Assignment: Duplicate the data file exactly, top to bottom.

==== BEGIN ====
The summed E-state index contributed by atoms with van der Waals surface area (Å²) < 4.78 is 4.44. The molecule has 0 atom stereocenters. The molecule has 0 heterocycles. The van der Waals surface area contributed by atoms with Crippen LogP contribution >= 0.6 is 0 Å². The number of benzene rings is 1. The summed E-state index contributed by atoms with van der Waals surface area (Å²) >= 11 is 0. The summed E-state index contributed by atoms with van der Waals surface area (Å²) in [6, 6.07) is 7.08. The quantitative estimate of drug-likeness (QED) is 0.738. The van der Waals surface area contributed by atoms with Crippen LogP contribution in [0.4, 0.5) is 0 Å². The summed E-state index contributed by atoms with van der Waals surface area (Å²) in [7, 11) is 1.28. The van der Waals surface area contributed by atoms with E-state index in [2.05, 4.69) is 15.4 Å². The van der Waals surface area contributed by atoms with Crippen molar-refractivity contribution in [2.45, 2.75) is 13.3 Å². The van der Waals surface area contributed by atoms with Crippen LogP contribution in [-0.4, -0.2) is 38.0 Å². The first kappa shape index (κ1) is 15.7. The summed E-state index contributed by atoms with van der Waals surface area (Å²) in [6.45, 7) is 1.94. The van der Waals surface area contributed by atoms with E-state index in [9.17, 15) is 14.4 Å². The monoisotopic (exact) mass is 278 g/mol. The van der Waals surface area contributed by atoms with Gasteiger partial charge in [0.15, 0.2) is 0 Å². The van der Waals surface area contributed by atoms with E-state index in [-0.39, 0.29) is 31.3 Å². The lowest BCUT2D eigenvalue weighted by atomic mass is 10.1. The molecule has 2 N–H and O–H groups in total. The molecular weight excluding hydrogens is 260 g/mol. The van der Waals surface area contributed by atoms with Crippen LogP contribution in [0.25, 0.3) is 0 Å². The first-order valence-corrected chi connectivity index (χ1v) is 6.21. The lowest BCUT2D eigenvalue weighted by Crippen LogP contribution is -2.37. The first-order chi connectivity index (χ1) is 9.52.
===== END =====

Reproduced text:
The summed E-state index contributed by atoms with van der Waals surface area (Å²) < 4.78 is 4.44. The molecule has 0 atom stereocenters. The molecule has 0 heterocycles. The van der Waals surface area contributed by atoms with Crippen LogP contribution >= 0.6 is 0 Å². The number of benzene rings is 1. The summed E-state index contributed by atoms with van der Waals surface area (Å²) >= 11 is 0. The summed E-state index contributed by atoms with van der Waals surface area (Å²) in [6, 6.07) is 7.08. The quantitative estimate of drug-likeness (QED) is 0.738. The van der Waals surface area contributed by atoms with Crippen LogP contribution in [0.4, 0.5) is 0 Å². The summed E-state index contributed by atoms with van der Waals surface area (Å²) in [7, 11) is 1.28. The van der Waals surface area contributed by atoms with E-state index in [2.05, 4.69) is 15.4 Å². The van der Waals surface area contributed by atoms with Crippen molar-refractivity contribution in [2.45, 2.75) is 13.3 Å². The van der Waals surface area contributed by atoms with Crippen LogP contribution in [-0.4, -0.2) is 38.0 Å². The first kappa shape index (κ1) is 15.7. The summed E-state index contributed by atoms with van der Waals surface area (Å²) in [6.45, 7) is 1.94. The van der Waals surface area contributed by atoms with E-state index in [9.17, 15) is 14.4 Å². The monoisotopic (exact) mass is 278 g/mol. The van der Waals surface area contributed by atoms with Gasteiger partial charge in [0.15, 0.2) is 0 Å². The van der Waals surface area contributed by atoms with E-state index in [-0.39, 0.29) is 31.3 Å². The lowest BCUT2D eigenvalue weighted by atomic mass is 10.1. The molecule has 2 N–H and O–H groups in total. The molecular weight excluding hydrogens is 260 g/mol. The van der Waals surface area contributed by atoms with Crippen LogP contribution in [0.25, 0.3) is 0 Å². The first-order valence-corrected chi connectivity index (χ1v) is 6.21. The lowest BCUT2D eigenvalue weighted by Crippen LogP contribution is -2.37. The first-order chi connectivity index (χ1) is 9.52.